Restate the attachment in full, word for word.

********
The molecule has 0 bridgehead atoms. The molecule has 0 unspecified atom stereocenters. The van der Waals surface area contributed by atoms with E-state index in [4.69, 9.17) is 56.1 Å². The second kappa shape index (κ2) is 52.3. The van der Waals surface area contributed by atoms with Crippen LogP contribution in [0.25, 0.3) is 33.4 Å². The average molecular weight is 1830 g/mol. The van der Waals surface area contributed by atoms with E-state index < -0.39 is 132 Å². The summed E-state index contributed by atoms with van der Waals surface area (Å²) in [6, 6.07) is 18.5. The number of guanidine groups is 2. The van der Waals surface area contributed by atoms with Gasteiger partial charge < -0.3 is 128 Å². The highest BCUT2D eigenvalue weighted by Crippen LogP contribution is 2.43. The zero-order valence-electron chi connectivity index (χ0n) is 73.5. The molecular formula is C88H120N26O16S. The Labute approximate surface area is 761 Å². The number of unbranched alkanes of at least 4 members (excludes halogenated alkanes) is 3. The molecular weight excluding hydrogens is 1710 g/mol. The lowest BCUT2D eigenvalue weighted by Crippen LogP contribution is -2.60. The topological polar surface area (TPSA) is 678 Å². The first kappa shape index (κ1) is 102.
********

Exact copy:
The molecule has 0 bridgehead atoms. The molecule has 0 unspecified atom stereocenters. The van der Waals surface area contributed by atoms with E-state index in [4.69, 9.17) is 56.1 Å². The second kappa shape index (κ2) is 52.3. The van der Waals surface area contributed by atoms with Crippen LogP contribution in [0.25, 0.3) is 33.4 Å². The average molecular weight is 1830 g/mol. The van der Waals surface area contributed by atoms with E-state index < -0.39 is 132 Å². The summed E-state index contributed by atoms with van der Waals surface area (Å²) in [6, 6.07) is 18.5. The number of guanidine groups is 2. The van der Waals surface area contributed by atoms with Gasteiger partial charge < -0.3 is 128 Å². The highest BCUT2D eigenvalue weighted by Crippen LogP contribution is 2.43. The zero-order valence-electron chi connectivity index (χ0n) is 73.5. The molecular formula is C88H120N26O16S. The Labute approximate surface area is 761 Å². The number of unbranched alkanes of at least 4 members (excludes halogenated alkanes) is 3. The molecular weight excluding hydrogens is 1710 g/mol. The lowest BCUT2D eigenvalue weighted by Crippen LogP contribution is -2.60. The topological polar surface area (TPSA) is 678 Å². The first kappa shape index (κ1) is 102.